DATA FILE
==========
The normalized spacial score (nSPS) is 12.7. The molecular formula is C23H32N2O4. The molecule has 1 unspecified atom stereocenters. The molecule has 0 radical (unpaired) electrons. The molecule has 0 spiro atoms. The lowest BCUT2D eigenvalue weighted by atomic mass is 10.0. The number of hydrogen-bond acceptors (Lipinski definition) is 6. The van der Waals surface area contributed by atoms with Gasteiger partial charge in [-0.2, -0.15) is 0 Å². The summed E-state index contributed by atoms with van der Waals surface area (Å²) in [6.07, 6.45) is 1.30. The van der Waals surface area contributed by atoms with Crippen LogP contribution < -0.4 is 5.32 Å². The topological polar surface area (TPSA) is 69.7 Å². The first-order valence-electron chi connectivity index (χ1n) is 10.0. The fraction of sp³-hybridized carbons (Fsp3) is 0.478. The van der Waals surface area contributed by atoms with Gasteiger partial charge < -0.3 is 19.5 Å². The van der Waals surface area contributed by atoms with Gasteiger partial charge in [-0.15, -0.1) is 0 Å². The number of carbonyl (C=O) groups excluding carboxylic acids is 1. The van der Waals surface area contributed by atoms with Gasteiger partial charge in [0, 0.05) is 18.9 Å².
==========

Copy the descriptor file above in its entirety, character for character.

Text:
The normalized spacial score (nSPS) is 12.7. The molecular formula is C23H32N2O4. The molecule has 1 unspecified atom stereocenters. The molecule has 0 radical (unpaired) electrons. The molecule has 0 spiro atoms. The lowest BCUT2D eigenvalue weighted by atomic mass is 10.0. The number of hydrogen-bond acceptors (Lipinski definition) is 6. The van der Waals surface area contributed by atoms with Gasteiger partial charge in [-0.2, -0.15) is 0 Å². The summed E-state index contributed by atoms with van der Waals surface area (Å²) in [6.07, 6.45) is 1.30. The van der Waals surface area contributed by atoms with Crippen LogP contribution < -0.4 is 5.32 Å². The topological polar surface area (TPSA) is 69.7 Å². The first-order valence-electron chi connectivity index (χ1n) is 10.0. The fraction of sp³-hybridized carbons (Fsp3) is 0.478. The van der Waals surface area contributed by atoms with Gasteiger partial charge < -0.3 is 19.5 Å². The van der Waals surface area contributed by atoms with Gasteiger partial charge in [-0.15, -0.1) is 0 Å². The number of carbonyl (C=O) groups excluding carboxylic acids is 1. The van der Waals surface area contributed by atoms with Gasteiger partial charge in [0, 0.05) is 18.9 Å².